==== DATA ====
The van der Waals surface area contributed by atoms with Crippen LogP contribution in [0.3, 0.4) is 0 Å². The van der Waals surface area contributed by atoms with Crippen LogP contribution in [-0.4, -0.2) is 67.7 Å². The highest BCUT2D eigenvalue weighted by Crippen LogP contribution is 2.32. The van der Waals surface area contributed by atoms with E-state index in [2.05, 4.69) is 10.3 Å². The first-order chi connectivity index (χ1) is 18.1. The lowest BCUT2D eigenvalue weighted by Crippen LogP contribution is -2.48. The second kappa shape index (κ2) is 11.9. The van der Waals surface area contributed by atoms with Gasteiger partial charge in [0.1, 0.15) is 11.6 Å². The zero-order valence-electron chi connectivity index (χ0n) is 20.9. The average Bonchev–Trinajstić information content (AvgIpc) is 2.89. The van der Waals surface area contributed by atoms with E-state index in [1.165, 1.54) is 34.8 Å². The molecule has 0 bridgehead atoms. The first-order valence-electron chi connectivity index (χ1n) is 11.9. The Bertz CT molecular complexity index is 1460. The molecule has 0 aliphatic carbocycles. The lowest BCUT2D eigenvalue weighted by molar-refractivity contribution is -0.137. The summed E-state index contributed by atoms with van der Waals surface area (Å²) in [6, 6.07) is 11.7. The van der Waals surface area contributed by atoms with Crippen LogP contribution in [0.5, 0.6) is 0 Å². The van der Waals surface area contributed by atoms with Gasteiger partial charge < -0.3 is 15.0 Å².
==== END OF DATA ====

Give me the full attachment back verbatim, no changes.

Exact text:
The van der Waals surface area contributed by atoms with Crippen LogP contribution in [0.3, 0.4) is 0 Å². The van der Waals surface area contributed by atoms with Crippen LogP contribution in [-0.4, -0.2) is 67.7 Å². The highest BCUT2D eigenvalue weighted by Crippen LogP contribution is 2.32. The van der Waals surface area contributed by atoms with E-state index in [2.05, 4.69) is 10.3 Å². The first-order chi connectivity index (χ1) is 18.1. The lowest BCUT2D eigenvalue weighted by Crippen LogP contribution is -2.48. The second kappa shape index (κ2) is 11.9. The van der Waals surface area contributed by atoms with Gasteiger partial charge in [0.1, 0.15) is 11.6 Å². The zero-order valence-electron chi connectivity index (χ0n) is 20.9. The average Bonchev–Trinajstić information content (AvgIpc) is 2.89. The van der Waals surface area contributed by atoms with E-state index in [1.165, 1.54) is 34.8 Å². The molecule has 0 bridgehead atoms. The first-order valence-electron chi connectivity index (χ1n) is 11.9. The Bertz CT molecular complexity index is 1460. The molecule has 0 aliphatic carbocycles. The lowest BCUT2D eigenvalue weighted by molar-refractivity contribution is -0.137. The summed E-state index contributed by atoms with van der Waals surface area (Å²) in [6, 6.07) is 11.7. The van der Waals surface area contributed by atoms with Crippen LogP contribution in [0.5, 0.6) is 0 Å². The van der Waals surface area contributed by atoms with Gasteiger partial charge < -0.3 is 15.0 Å².